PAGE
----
collect the data. The last stage is compiling a report with the data collected.
These draft accounts are then put through the audit process (ibid.).
page 8 of 18
This is where the social accounting method differs from SROI, which does not
have an independent audit process, to ensure that they are fair and unbiased.
Researchers have called for SROI to implement external audits to bring more
rigor and impartiality to the process, although the challenge is how to do this
without what is considered an expensive process, becoming even more so
(Arvidson et al., 2010).
SROI and social accounting share many of the same underlying principles,
those of stakeholder involvement, transparency, materiality and external
verification. Zappala & Lyon suggests that this is due to:
“... the various iterations of SROI developed by the New Economics
Foundation have gradually incorporated more of the SAA
framework.” (2009:19)
The Social Audit Network and SROI Network in the UK are looking at making
the two tools complementary, although no agreement has been made about
monetizing the impact (ibid.).
Case Studies
This paper considers three social innovations in the Western Cape region of
South Africa. They include a social entrepreneur’s start-up craft business, an
established social enterprise beginning to work in countries other than South
Africa and a new social innovation incubator from an established community
development organisation.
All three case studies work with people in deprived communities in South
Africa,:from those living in shacks in Sweet Home Farm, to those in over-
crowded Apartheid-era tenements in Macassar. They provide skills training for
high-risk youth; equipment for disabled people; and support for start-up social
innovations.
Proudly Macassar Pottery
Based in Macassar, a township between Khayelitsha and Strand just outside of
Cape Town, the pottery project works with young men from the community
teaching them to become potters and set up their own businesses selling the
pots they produce. The pottery focuses on making traditional African
instruments from clay, in particular Udu drums and Ocarina flutes and is run by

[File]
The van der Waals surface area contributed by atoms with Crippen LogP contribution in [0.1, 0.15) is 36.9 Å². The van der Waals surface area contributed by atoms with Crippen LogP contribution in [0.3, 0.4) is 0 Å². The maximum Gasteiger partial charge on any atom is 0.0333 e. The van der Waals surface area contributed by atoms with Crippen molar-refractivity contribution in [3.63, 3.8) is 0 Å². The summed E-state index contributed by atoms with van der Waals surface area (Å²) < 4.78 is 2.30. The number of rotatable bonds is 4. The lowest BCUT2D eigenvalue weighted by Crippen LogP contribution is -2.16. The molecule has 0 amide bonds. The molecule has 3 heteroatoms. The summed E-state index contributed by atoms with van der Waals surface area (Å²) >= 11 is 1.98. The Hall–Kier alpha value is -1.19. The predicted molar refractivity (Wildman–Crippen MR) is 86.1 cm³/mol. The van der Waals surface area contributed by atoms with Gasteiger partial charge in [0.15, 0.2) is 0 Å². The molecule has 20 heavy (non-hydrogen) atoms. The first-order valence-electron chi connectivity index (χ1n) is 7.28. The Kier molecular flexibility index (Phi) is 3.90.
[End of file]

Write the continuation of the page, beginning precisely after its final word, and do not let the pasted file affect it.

page 9 of 18
a musician turned social entrepreneur. Proudly Macassar Pottery is a start-up
social enterprise.
Short conversational Interviews with the young men, over the course of a
couple of days, identified that the majority of them are involved to some extent
in local gangs, either as gang members or on the periphery. All of those spoken
to use alcohol and many of them admit to taking drugs. A small number of them
mange to get the occasional day’s work on building sites or undertaking other
manual labour. None of them have completed school.
One of the young men who has shown particular promise and has proven his
commitment to the project has been taken on as a paid intern until the end of
2011. After this time he will set up his own business which will be incubated
from within the pottery. He receives one to one coaching from the potters.
The other young men attend group sessions where they learn different pottery
skills and on one evening a week they attend personal development sessions.
They sell their pots at crafts markets throughout the region. They also work in
partnership with an international musician who takes samples of their work with
him on his trips.
The economic growth of the business is being measured using traditional
accounting methods. Where this piece of research comes in is in looking at how
the pottery can measure the personal development of the young men and the
impact on them, their families and their communities of their involvement in the
pottery.
Shonaquip
Shonaquip is a social enterprise that provides mobility devices and other
specialised equipment for disabled people. They also provide training for health
professionals and therapists and contract with the Western Cape Rehabilitation
Centre to provide local seating clinics for disabled children in the region.
Up to February 2010 Shonaquip had distributed 67,000 wheelchairs and has an
annual turnover of R24 million (ASEN, 2011).
Shoanquip’s measurement focus to date has been the collection and analysis of
clinical data. They have collected anecdotal stories from clients and other
page 10 of 18
stakeholders, but had not undertaken any process to measure their social
impact.
They are currently in negotiations with J-PAL Africa, Abdul Latif Jameel Poverty
Action Lab’s sub-saharan African division, to undertake an in-depth impact
evaluation of improved access to mobility devices for children from low income
households in South Africa. The study is expected to take four years.
Shonaquip are fully committed to this process, but also recognised that a small
introductory research study would be of benefit whilst they wait for the longer